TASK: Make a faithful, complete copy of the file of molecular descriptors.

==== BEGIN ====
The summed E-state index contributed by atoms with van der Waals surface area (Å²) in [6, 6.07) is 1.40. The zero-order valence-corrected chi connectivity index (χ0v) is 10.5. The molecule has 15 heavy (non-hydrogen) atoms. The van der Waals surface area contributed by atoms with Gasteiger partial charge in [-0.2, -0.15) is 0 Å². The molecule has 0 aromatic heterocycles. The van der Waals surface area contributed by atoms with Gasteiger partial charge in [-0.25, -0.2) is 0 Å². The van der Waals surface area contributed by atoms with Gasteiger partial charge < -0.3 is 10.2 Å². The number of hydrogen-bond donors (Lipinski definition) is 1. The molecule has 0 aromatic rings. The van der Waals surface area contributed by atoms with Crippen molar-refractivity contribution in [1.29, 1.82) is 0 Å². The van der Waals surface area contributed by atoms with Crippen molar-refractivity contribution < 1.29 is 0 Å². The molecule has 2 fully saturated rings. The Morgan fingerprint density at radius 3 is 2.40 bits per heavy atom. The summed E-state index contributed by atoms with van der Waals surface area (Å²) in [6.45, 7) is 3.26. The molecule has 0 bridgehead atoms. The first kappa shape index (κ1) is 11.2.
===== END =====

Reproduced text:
The summed E-state index contributed by atoms with van der Waals surface area (Å²) in [6, 6.07) is 1.40. The zero-order valence-corrected chi connectivity index (χ0v) is 10.5. The molecule has 15 heavy (non-hydrogen) atoms. The van der Waals surface area contributed by atoms with Gasteiger partial charge in [-0.2, -0.15) is 0 Å². The molecule has 0 aromatic heterocycles. The van der Waals surface area contributed by atoms with Gasteiger partial charge in [-0.25, -0.2) is 0 Å². The van der Waals surface area contributed by atoms with Gasteiger partial charge < -0.3 is 10.2 Å². The number of hydrogen-bond donors (Lipinski definition) is 1. The molecule has 0 aromatic rings. The van der Waals surface area contributed by atoms with Crippen molar-refractivity contribution in [1.29, 1.82) is 0 Å². The van der Waals surface area contributed by atoms with Crippen molar-refractivity contribution < 1.29 is 0 Å². The molecule has 2 fully saturated rings. The Morgan fingerprint density at radius 3 is 2.40 bits per heavy atom. The summed E-state index contributed by atoms with van der Waals surface area (Å²) in [6.45, 7) is 3.26. The molecule has 0 bridgehead atoms. The first kappa shape index (κ1) is 11.2.